Amazon Unveils $199 Kindle Fire Tablet
"We're offering premium products, and we're doing it at non-premium prices," said CEO Jeff Bezos.
NEW YORK - Amazon.com on Wednesday unveiled its much-anticipated Kindle Fire tablet, which will be a key competitor for Apple's iPad when it goes on sale in mid-November.
Amazon said the tablet will cost $199, less than the cheapest iPad, and described it as "the Kindle for movies, TV shows, music, books, magazines, apps, games and web browsing with all the content, free storage in the Amazon Cloud, Whispersync, Amazon’s new revolutionary cloud-accelerated Web browser, vibrant color touch screen and powerful dual-core processor."
The e-tailer unveiled the tablet and three other new Kindle models at a launch event in New York on Wednesday.
“Kindle Fire brings together all of the things we’ve been working on at Amazon for over 15 years into a single, fully-integrated service for customers," said Jeff Bezos, Amazon.com founder and CEO. "We're offering premium products, and we're doing it at non-premium prices.”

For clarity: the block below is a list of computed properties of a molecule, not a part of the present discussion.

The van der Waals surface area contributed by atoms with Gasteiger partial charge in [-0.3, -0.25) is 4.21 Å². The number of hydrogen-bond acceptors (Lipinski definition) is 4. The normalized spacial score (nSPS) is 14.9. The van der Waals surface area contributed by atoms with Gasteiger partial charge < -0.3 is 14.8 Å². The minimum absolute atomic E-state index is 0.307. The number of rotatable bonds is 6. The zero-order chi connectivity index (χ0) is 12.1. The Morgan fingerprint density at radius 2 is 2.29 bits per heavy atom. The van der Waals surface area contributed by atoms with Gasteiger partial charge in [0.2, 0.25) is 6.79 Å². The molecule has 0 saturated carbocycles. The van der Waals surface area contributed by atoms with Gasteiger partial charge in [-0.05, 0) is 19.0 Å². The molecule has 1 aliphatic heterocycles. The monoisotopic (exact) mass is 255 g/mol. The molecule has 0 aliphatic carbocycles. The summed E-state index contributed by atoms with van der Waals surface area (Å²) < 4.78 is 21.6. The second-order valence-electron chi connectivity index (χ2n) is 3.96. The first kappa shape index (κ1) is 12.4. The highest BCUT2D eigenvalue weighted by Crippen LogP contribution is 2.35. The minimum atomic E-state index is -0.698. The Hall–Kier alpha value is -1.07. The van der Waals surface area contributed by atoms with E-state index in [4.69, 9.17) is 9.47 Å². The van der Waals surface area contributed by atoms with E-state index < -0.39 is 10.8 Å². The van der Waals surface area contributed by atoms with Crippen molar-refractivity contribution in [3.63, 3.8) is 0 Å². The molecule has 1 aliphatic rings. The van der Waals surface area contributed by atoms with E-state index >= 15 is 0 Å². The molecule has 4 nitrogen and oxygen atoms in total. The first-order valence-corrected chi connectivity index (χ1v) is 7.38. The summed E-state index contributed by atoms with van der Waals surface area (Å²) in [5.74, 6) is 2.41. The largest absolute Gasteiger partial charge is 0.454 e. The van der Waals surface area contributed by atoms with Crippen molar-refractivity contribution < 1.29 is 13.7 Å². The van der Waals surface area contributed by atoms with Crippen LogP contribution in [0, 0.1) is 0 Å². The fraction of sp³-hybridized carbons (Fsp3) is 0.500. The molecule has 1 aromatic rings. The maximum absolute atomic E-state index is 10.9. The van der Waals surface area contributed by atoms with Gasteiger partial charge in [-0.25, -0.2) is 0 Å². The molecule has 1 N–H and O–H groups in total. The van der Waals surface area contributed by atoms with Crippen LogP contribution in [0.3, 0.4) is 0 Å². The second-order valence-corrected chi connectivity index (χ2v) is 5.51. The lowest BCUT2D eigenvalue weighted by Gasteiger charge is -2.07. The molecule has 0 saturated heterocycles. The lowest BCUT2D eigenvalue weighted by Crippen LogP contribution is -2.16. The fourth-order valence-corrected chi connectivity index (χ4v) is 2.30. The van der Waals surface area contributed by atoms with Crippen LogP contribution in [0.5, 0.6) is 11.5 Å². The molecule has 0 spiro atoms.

The company said the Kindle Fire will offer more than 18 million pieces of content, including over 100,000 movies and TV shows from Amazon Instant Video, over 17,000,000 songs from Amazon MP3, over 1 million Kindle books, 100 exclusive graphic novels, including Watchmen, as well as Batman: Arkham City, Superman: Earth One, Green Lantern: Secret Origin and other DC Entertainment titles, hundreds of magazines and newspapers, and popular Android apps and games, such as Angry Birds.
"A purpose built device for media consumption that is priced well below the lowest priced iPad should be a key driver to adoption," said Credit Suisse analyst Spencer Wang after the new product announcement. "In addition, we believe another key benefit for Amazon could be increased e-commerce purchases of non-media goods. [Amazon] Prime was not bundled with the tablet, but users will get one month of Prime for free. As such, we believe part of the intent of this device is to drive Prime subscriber penetration."